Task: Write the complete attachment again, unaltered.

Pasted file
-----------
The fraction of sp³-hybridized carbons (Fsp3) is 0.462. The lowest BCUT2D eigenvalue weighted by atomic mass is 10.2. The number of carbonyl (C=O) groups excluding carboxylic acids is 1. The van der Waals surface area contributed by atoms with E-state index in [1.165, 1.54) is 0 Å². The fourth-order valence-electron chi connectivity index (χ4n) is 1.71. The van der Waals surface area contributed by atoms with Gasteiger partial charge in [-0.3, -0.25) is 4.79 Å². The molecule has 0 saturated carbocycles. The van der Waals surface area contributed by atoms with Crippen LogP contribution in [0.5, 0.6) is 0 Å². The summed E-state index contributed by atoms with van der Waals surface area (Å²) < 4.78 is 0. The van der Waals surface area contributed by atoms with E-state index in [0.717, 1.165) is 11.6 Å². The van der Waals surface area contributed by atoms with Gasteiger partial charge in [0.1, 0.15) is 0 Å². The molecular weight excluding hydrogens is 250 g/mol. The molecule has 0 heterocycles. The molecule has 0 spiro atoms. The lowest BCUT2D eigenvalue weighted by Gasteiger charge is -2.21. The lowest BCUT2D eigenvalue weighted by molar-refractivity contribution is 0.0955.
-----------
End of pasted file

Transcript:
The fraction of sp³-hybridized carbons (Fsp3) is 0.462. The lowest BCUT2D eigenvalue weighted by atomic mass is 10.2. The number of carbonyl (C=O) groups excluding carboxylic acids is 1. The van der Waals surface area contributed by atoms with E-state index in [1.165, 1.54) is 0 Å². The fourth-order valence-electron chi connectivity index (χ4n) is 1.71. The van der Waals surface area contributed by atoms with Gasteiger partial charge in [-0.3, -0.25) is 4.79 Å². The molecule has 0 saturated carbocycles. The van der Waals surface area contributed by atoms with Crippen LogP contribution in [0.5, 0.6) is 0 Å². The summed E-state index contributed by atoms with van der Waals surface area (Å²) < 4.78 is 0. The van der Waals surface area contributed by atoms with E-state index in [0.717, 1.165) is 11.6 Å². The van der Waals surface area contributed by atoms with Gasteiger partial charge in [0.1, 0.15) is 0 Å². The molecular weight excluding hydrogens is 250 g/mol. The molecule has 0 heterocycles. The molecule has 0 spiro atoms. The lowest BCUT2D eigenvalue weighted by Gasteiger charge is -2.21. The lowest BCUT2D eigenvalue weighted by molar-refractivity contribution is 0.0955.